This is last Saturday's birthday stitch day for Carolyn (standing left in the picture). This quilt is made of all half square triangles. It is by Calico Carriage - the name of it is No Diamonds in the Sky. Carolyn thinks this is as close to a Lone Star her husband will ever have. It sure sewed up nice!
For more Calico Carriage patterns check the link.
Here is another example of "more is more", Quiltgranny's philosophy of life. This is "Phenomenal Woman", based on the poetry of Maya Angelou. Her hair is stitched with loose threads, beads, and snippets of fabric and roving on Sulky Solvy. Her dress was beaded before applique, and it lies three dimensionally with it's folds finished with tulle netting. She dances across the piece, shattering plates (Dresden) and swinging her tambourine to her own music and rules. The background is heavily seed stitched and the bottom edge is beaded with swinging beads.
I had so much fun with this piece, I didn't want it to end.
To read the poem, Maya Angelou, click through the link.
Tuesday, August 09, 2005
I've been thinking about what picture to use as my profile photo. I started to use Quiltgranny's Hands, but somehow I thought that might be "cheating" since someone else did the work. (I still love them though!)
So after some consideration, I've chosen my 2003 Self Reflections portrait. I belong to Kansas Art Quilters and this was the first piece that we were asked to do. It was quite a learning experience for me, and a lot of fun too. I used some of Lucky Shie's techniques like the chicken stitching, shisha mirrors, and "holes", and some of Jane Burch Cochran's techniques like over embellishing the heck out of it. The background is some shibori dyed fabric that I made when I took a class with Jan Myers Newbury, but the fancy stuff is covered mostly by the stitching. My hair is made of silk shirts cut into strips, and stray threads and beads and fabric bits sewn onto Sulky Solvy. I always say more is more. LOL!
You can see more of Kansas Art Quilters work by checking out the link.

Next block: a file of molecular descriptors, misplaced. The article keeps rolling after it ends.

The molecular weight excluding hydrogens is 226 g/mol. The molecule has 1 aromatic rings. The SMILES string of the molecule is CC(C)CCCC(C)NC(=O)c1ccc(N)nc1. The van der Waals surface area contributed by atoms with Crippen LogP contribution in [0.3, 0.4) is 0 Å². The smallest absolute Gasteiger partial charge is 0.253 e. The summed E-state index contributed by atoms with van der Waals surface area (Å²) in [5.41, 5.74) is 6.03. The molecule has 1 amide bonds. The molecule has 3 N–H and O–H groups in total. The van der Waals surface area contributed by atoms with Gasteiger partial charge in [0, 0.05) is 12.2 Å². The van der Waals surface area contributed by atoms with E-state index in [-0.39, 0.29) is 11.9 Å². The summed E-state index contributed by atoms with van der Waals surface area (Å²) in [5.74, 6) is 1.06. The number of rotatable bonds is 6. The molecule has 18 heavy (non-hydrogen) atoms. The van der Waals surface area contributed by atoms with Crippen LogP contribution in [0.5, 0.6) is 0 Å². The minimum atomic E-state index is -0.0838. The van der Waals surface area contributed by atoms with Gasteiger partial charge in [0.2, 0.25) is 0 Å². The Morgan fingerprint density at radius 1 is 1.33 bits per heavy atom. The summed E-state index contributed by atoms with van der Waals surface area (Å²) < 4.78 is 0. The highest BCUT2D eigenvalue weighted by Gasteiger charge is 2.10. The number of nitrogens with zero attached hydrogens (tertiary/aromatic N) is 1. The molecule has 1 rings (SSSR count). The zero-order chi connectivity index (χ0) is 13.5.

Sunday, August 07, 2005
Blue and yellow chair - sharded with blue china dishes and yellow cups.
So, I did this shard chair in one afternoon and grouted it the next. I decided to paint the chair after I did the shard work, which I truly don't recommend. It still worked and I love it on my front porch! A nice break from sewing, and cleaning the house.
Wednesday, August 03, 2005
I take care of my 84 year old mother's needs, and occasionally that means I drive her to her doctor's appointments. Today was one of those days. I love her dearly, but she is extremely trying. That's why I did something totally different today with a friend/neighbor. We did some shard art, teaching a couple of other gals how to do it. I started later than they did, but I managed to get a "garden" chair sharded with blue, yellow and white shards. Tomorrow is grout day - maybe I can get it finished up and decide whether it will be painted on the legs or not. Sort of like a quilt or more like a puzzle. Pictures when I finish!
Monday, August 01, 2005
This is Jane Burch Cochran and me ('m on the right). She inspired me to really reach out and just do the things that I feel like doing. Want to paint AND quilt on artist's canvas? Go ahead. Want to use alphabet stamps on ribbons? Just do it! Like sparkly things, and whimsical moods? Find something silly to stitch on, paint on, stamp on, hang on.....you get the idea!
I'm finding more pictures to share of my stuff. Not all of it is artsy. A lot of it is traditional because I feel the need to just stitch - and I love to gift quilts. Some of it is whimsical, and some of it has hidden meanings. So more later!
More about Jane is found by clicking the link with this post.